4 Twisters Rip Through Florida

Miami-Dade police officer J. Aleman surveys damage at DWD Warehouse in Miami, after a tornado which moved through the area overturned tractor-trailers on Thursday night, March 27, 2003.
Tornadoes and violent storms ripped across the state, killing a man in his living room, injuring eight people at a golf course restaurant and flooding a community college with 1 1/2 feet of water.

At least four twisters were spotted in the state during a brief period Thursday afternoon, officials said. One in the Liberty City-Brownsville area in northwest Miami knocked down power lines, uprooted trees, ripped roofs off of several buildings and flattened one home.

A 67-year-old man was killed in his home when a 6- to 7-foot tree branch crashed into the living room. Miami-Dade Fire Rescue had not released his name early Friday. Four others suffered minor injuries.

"We were watching TV and we heard the windows cracking and everything caving in," said Shantavius Flanders, 16. "We hid in the closet." The roof was torn off of the family's home.

Several tractor-trailers were overturned, said Rob Handel, meteorologist for the National Weather Service.

In Ocala, a wall of wind knocked down a restaurant hospitality tent at the Nancy Lopez Legacy Country Club at the Villages Marion. At least two dozen people were underneath it.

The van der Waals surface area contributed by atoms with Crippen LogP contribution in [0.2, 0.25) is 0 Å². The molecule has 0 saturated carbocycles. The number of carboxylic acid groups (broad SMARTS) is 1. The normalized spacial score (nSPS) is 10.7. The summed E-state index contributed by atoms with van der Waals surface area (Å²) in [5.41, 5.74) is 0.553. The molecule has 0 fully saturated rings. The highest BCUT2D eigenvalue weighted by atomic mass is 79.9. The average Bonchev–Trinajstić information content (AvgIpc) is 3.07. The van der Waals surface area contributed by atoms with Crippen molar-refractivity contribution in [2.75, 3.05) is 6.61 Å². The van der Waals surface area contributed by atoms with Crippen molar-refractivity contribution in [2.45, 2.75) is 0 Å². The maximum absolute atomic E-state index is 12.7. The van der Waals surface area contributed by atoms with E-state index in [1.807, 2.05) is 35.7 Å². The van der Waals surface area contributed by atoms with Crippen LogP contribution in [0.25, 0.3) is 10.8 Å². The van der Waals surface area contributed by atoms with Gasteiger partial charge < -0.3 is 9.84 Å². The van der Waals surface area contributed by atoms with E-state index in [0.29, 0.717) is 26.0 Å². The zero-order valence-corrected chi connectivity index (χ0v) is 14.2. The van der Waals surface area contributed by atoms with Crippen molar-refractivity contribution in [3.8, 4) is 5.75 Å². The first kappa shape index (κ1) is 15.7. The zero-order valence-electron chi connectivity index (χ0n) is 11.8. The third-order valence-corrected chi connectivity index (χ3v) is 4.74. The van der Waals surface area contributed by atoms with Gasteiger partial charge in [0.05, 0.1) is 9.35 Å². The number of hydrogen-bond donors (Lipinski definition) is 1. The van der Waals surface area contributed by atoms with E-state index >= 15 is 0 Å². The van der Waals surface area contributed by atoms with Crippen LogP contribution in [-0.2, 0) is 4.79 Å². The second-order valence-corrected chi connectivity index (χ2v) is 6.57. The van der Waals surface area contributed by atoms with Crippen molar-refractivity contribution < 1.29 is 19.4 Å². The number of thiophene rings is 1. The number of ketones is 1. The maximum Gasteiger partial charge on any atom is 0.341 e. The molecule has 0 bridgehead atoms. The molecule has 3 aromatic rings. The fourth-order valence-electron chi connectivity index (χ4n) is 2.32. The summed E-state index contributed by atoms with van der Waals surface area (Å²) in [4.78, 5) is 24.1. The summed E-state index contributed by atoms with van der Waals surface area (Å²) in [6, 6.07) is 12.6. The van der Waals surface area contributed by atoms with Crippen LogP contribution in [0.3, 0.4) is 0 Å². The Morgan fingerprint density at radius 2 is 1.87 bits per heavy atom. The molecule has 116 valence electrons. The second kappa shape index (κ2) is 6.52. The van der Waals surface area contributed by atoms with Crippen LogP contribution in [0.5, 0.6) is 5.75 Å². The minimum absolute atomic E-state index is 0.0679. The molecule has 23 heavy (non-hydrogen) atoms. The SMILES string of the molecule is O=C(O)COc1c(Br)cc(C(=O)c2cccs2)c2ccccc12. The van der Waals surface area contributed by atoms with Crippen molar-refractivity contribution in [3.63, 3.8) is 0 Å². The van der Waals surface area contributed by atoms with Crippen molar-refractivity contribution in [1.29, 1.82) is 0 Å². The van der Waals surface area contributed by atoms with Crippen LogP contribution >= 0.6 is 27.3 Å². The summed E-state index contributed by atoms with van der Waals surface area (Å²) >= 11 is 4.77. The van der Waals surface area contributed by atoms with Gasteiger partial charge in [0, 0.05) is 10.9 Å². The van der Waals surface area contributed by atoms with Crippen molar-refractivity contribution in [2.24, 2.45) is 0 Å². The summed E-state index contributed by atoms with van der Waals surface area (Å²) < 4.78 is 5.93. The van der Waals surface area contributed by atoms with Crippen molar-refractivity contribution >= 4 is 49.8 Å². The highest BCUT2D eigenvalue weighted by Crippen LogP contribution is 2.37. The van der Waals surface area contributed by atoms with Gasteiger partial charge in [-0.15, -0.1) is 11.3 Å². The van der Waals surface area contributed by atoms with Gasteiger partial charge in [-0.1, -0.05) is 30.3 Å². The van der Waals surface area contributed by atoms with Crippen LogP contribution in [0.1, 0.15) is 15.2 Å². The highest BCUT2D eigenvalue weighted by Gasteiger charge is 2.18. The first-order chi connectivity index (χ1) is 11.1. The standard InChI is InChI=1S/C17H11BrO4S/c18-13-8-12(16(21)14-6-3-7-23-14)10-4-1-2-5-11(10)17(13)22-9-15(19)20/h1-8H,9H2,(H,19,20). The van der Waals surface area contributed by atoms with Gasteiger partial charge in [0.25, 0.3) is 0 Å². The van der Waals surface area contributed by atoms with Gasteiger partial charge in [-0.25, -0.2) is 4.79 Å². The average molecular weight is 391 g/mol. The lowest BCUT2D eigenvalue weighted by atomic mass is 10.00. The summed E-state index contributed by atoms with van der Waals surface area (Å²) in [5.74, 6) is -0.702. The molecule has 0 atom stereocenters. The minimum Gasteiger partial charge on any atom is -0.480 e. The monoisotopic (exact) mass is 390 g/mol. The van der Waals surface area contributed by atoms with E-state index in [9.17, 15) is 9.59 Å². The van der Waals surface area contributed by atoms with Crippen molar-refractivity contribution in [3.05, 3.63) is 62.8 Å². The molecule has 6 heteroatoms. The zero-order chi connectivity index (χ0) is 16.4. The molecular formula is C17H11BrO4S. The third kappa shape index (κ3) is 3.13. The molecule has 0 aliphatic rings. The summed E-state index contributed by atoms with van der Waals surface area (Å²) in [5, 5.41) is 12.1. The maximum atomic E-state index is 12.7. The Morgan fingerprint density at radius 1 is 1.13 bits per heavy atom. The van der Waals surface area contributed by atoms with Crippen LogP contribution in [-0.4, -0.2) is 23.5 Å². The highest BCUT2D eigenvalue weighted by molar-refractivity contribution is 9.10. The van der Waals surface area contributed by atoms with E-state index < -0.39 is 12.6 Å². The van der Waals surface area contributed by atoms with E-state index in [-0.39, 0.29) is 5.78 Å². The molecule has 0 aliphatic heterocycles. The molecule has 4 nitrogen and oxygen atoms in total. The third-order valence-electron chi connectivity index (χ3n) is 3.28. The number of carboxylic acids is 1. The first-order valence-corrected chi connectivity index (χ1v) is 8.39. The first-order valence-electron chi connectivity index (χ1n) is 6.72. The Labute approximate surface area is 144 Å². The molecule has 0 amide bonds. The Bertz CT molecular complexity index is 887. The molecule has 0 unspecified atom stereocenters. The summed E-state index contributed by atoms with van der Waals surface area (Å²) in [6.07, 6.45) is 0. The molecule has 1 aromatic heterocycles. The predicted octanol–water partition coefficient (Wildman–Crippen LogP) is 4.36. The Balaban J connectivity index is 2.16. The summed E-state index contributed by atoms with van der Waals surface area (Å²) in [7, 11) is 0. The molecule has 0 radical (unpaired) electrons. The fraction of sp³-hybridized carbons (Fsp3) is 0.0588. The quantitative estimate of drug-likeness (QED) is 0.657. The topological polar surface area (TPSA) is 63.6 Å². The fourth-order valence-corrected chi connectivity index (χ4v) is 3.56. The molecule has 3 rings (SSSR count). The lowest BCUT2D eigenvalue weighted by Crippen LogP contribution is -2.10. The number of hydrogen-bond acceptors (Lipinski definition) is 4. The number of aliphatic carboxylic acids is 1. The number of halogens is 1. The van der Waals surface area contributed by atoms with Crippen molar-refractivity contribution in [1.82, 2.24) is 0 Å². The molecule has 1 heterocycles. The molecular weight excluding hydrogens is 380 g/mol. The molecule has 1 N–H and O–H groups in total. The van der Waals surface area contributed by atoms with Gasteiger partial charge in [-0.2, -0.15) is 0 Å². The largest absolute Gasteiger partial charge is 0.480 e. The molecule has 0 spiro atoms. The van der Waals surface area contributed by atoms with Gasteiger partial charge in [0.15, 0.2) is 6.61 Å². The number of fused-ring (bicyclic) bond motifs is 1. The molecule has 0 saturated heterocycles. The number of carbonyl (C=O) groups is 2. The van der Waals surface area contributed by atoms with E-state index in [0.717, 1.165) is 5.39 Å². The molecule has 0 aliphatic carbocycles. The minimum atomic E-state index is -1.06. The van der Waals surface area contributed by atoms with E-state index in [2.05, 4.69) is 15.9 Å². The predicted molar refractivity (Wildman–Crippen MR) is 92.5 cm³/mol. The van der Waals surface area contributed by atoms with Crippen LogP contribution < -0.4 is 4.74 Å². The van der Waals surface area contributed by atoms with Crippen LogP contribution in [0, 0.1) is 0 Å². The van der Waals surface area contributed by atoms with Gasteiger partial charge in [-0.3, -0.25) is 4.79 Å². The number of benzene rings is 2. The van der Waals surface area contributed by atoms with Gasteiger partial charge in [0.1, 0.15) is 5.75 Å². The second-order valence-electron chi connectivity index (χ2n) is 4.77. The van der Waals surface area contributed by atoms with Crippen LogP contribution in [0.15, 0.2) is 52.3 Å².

"For a while, I was airborne," said Richard Plunkett, 60. "One minute we were sitting there, the next minute we're 10, 15 feet away."

Eight customers were injured, including one with facial injuries that will likely require plastic surgery, said Toni Wilson, spokeswoman for the Villages Regional Hospital.

Gainesville's Santa Fe Community College was closed after 1 1/2 feet of water flooded three buildings.

"To us, it was something of biblical proportions," said school spokesman Larry Keen. "Hail was hitting the windows almost parallel to the ground, it was coming at such velocity."

About 39,000 homes lost power because of the storm, though more than half had it restored by the end of the day, said a Florida Power & Light dispatcher.